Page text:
According to foreign media reports,In a major breakthrough in regenerative medicine, scientists have used an emerging technology called optogenetics to restore part of the vision of blind people.This method injects genes encoding light-sensitive proteins into green algae in patients’ eyes. This is the first clinical application of this technique. This is the first time in decades that patients can detect and identify objects.
Some cells in the human body have proteins that make them particularly sensitive to light. By targeting these cells, scientists can use light to control their behavior. Optogenetics involves inserting genes into otherwise normal cells to give sensitivity to light. Then by stimulating these modified cells, scientists hope to develop a range of health conditions, from paralysis to pain relief. Treatment of the condition.
One of the most promising possibilities of this technique is to resolve progressive vision loss such as retinitis pigmentosa — it gradually destroys photoreceptor cells in the retina and eventually leads to blindness. Transplanting light-sensitive proteins into the retina through the use of optogenetics has long been considered as a solution to this visual deterioration, and scientists have also seen promising early results in experiments with mouse and chicken embryos. However, it has never been seen before in humans. To change this situation, an international research team conducted an important study, the subject of which was a Parisian who was diagnosed with retinitis pigmentosa 40 years ago. Scientists injected the patient’s weakest eye with a gene encoding a photoreceptor protein, called chrysnR. It has been reported that this protein is present in luminous algae, and upon exposure to light, it changes its shape and promotes ions inside and outside the cells.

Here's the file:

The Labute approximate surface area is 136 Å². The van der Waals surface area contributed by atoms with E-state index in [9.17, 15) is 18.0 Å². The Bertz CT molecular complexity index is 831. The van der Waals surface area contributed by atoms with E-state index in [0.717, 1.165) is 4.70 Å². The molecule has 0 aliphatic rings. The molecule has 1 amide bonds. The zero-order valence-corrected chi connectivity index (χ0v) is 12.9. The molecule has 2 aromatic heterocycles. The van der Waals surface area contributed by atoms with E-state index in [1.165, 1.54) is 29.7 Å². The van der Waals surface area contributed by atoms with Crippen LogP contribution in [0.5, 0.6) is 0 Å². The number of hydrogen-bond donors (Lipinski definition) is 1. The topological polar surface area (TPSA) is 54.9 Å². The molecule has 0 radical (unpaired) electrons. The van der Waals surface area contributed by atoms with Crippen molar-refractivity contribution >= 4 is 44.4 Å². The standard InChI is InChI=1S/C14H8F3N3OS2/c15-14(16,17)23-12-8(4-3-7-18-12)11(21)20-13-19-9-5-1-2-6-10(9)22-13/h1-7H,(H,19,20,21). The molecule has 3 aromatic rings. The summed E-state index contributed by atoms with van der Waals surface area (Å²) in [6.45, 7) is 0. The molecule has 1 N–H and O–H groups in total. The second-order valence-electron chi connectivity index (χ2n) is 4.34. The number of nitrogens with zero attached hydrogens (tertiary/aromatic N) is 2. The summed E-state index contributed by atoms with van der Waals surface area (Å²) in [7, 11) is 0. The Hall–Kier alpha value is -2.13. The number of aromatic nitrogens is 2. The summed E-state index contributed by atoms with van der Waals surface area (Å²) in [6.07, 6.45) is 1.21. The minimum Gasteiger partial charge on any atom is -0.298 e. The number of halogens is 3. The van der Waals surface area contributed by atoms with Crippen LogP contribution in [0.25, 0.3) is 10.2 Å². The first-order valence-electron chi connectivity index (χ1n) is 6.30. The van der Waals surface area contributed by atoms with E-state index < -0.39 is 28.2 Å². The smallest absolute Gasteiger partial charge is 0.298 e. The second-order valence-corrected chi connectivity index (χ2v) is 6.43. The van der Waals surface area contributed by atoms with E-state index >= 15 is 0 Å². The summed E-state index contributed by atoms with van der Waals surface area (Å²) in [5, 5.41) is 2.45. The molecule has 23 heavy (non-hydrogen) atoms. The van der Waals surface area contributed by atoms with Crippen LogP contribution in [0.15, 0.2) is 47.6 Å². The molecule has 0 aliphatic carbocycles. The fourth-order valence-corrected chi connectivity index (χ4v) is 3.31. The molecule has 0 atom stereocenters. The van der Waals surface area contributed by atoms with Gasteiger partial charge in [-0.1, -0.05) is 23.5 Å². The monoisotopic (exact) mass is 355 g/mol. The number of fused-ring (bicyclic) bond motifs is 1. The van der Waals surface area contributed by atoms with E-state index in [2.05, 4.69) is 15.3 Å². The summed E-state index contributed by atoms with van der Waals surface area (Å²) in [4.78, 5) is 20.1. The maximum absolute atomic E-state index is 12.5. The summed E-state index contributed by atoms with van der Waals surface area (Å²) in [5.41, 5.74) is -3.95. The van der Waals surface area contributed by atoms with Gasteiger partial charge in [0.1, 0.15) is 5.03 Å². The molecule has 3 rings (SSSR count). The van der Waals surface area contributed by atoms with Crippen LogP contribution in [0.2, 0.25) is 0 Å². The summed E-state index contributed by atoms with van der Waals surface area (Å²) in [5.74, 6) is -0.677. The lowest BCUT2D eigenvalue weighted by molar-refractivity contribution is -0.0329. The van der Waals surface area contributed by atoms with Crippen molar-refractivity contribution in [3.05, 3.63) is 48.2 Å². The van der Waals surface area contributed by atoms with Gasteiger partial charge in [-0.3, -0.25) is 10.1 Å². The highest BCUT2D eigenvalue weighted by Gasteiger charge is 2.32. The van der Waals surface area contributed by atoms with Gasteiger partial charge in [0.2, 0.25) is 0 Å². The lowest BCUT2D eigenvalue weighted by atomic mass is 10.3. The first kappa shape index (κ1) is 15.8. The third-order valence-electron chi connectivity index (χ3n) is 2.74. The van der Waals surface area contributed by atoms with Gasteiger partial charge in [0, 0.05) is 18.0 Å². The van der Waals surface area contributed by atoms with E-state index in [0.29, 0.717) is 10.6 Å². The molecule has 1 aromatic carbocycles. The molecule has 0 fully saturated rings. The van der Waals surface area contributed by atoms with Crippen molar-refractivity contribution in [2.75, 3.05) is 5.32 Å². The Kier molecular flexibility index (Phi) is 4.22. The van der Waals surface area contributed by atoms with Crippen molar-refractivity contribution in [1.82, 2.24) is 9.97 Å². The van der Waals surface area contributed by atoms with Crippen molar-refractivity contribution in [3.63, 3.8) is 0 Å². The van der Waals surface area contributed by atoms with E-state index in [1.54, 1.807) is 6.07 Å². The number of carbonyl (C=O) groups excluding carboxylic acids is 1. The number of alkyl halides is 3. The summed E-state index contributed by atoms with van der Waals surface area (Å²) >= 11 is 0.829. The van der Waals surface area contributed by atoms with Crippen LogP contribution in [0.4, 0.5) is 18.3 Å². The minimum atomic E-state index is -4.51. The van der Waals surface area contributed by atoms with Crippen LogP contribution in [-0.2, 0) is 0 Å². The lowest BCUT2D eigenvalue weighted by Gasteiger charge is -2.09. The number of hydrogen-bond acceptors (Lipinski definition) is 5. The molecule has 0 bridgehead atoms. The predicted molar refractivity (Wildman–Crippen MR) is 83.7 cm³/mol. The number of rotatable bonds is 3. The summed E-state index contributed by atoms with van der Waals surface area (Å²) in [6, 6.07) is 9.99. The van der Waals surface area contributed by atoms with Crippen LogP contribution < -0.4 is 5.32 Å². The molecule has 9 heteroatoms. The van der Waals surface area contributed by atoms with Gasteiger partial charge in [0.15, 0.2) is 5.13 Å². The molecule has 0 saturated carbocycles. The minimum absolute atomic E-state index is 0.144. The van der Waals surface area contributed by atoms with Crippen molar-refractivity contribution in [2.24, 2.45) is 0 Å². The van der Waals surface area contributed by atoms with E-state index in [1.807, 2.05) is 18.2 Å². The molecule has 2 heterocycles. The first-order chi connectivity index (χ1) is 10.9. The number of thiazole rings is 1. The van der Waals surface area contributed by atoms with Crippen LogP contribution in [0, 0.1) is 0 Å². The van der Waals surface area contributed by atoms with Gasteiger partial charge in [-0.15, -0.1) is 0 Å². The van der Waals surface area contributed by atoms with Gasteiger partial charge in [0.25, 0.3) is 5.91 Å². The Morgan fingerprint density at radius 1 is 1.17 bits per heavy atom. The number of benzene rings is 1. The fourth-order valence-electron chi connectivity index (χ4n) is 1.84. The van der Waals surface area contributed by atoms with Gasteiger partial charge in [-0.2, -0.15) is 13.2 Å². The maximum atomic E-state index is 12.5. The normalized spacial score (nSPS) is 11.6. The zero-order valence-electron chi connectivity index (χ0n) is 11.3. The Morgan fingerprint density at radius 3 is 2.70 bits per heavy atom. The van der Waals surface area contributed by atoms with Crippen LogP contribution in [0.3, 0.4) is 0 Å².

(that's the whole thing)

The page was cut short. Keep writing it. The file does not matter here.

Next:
This allows specific neurons on the ambiopic retina to produce ChrysMNR proteins, which can effectively transform into new photoreceptor cells. The goal of the research team is ganglion cells, as they are collecting light signals from photoreceptor cells and transmitting them to the optic nerve in the brain, where they are converted to vision.
The optogenetics method proved to be an effective method to resolve vision loss, it completely avoids damaged photoreceptor cells. Modified ganglion cells are responsible for receiving light signals directly from objects, but this system can function normally only with the help of some external hardware.
A pair of special glasses equipped with a camera are used to record the environment. In addition, it also radiates the beam pulse directly onto the retina, where a new set of photoreceptor cells is located. Goggles convert the image to a single wavelength of light on the secure amber spectrum, allowing the CrisonR protein to change shape, open ion channels, detect and transmit light signals to the brain.
It is believed that scientists started vision training only after 4 months of protein injection to the patient. But 7 months after starting this training, the patient can use his or her vision to detect, identify, and even count objects.
Jose-Alain Sahel, the first author of the study’s paper, said, “It takes time to adapt to the use of glasses. After this training, he can recognize other objects, big and small.”
The latest finding represents the first case of partial vision restoration using optogenetics. The scope of application of this technique goes far beyond the scope of blindness. Scientists hope that one day optogenetics will be used to treat diseases such as epilepsy, Parkinson’s disease, and depression. But for now, these promising results only make it a particularly promising short-term approach to the treatment of retinitis pigmentosa.
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